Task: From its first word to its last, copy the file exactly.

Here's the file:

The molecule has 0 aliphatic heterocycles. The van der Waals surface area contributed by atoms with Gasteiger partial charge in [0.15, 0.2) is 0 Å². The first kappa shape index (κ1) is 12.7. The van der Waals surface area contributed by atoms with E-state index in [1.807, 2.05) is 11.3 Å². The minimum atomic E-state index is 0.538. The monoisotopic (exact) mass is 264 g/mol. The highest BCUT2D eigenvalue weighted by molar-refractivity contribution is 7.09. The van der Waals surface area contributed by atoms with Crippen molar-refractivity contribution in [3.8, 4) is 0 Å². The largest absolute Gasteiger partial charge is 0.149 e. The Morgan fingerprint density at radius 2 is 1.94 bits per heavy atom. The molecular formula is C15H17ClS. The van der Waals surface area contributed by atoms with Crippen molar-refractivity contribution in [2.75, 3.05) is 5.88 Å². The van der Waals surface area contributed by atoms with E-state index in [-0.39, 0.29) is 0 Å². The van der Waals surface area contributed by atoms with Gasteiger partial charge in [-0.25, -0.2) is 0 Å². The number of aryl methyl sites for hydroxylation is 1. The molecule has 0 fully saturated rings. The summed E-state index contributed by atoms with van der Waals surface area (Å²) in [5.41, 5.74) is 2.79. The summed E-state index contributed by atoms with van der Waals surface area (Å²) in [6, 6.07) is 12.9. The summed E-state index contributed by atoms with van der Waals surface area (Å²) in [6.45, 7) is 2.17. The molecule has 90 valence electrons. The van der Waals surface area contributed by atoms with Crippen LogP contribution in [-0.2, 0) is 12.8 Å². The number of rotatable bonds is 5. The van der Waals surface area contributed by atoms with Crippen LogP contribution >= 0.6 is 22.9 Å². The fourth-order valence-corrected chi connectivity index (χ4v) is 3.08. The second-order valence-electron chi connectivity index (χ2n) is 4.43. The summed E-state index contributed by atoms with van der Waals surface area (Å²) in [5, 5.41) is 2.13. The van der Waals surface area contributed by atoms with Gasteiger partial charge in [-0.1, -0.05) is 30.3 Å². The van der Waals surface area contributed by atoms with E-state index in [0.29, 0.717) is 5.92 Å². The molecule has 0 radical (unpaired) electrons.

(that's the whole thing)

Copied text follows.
The molecule has 0 aliphatic heterocycles. The van der Waals surface area contributed by atoms with Gasteiger partial charge in [0.15, 0.2) is 0 Å². The first kappa shape index (κ1) is 12.7. The van der Waals surface area contributed by atoms with E-state index in [1.807, 2.05) is 11.3 Å². The minimum atomic E-state index is 0.538. The monoisotopic (exact) mass is 264 g/mol. The highest BCUT2D eigenvalue weighted by molar-refractivity contribution is 7.09. The van der Waals surface area contributed by atoms with Crippen molar-refractivity contribution in [3.8, 4) is 0 Å². The largest absolute Gasteiger partial charge is 0.149 e. The Morgan fingerprint density at radius 2 is 1.94 bits per heavy atom. The molecular formula is C15H17ClS. The van der Waals surface area contributed by atoms with Crippen molar-refractivity contribution in [2.75, 3.05) is 5.88 Å². The van der Waals surface area contributed by atoms with E-state index in [-0.39, 0.29) is 0 Å². The van der Waals surface area contributed by atoms with Gasteiger partial charge in [-0.25, -0.2) is 0 Å². The number of aryl methyl sites for hydroxylation is 1. The molecule has 0 fully saturated rings. The summed E-state index contributed by atoms with van der Waals surface area (Å²) in [5.41, 5.74) is 2.79. The summed E-state index contributed by atoms with van der Waals surface area (Å²) in [6, 6.07) is 12.9. The summed E-state index contributed by atoms with van der Waals surface area (Å²) in [6.45, 7) is 2.17. The molecule has 90 valence electrons. The van der Waals surface area contributed by atoms with Crippen LogP contribution in [-0.2, 0) is 12.8 Å². The number of rotatable bonds is 5. The van der Waals surface area contributed by atoms with Crippen LogP contribution >= 0.6 is 22.9 Å². The fourth-order valence-corrected chi connectivity index (χ4v) is 3.08. The second-order valence-electron chi connectivity index (χ2n) is 4.43. The summed E-state index contributed by atoms with van der Waals surface area (Å²) in [5, 5.41) is 2.13. The van der Waals surface area contributed by atoms with Gasteiger partial charge in [-0.1, -0.05) is 30.3 Å². The van der Waals surface area contributed by atoms with E-state index in [0.29, 0.717) is 5.92 Å². The molecule has 0 radical (unpaired) electrons.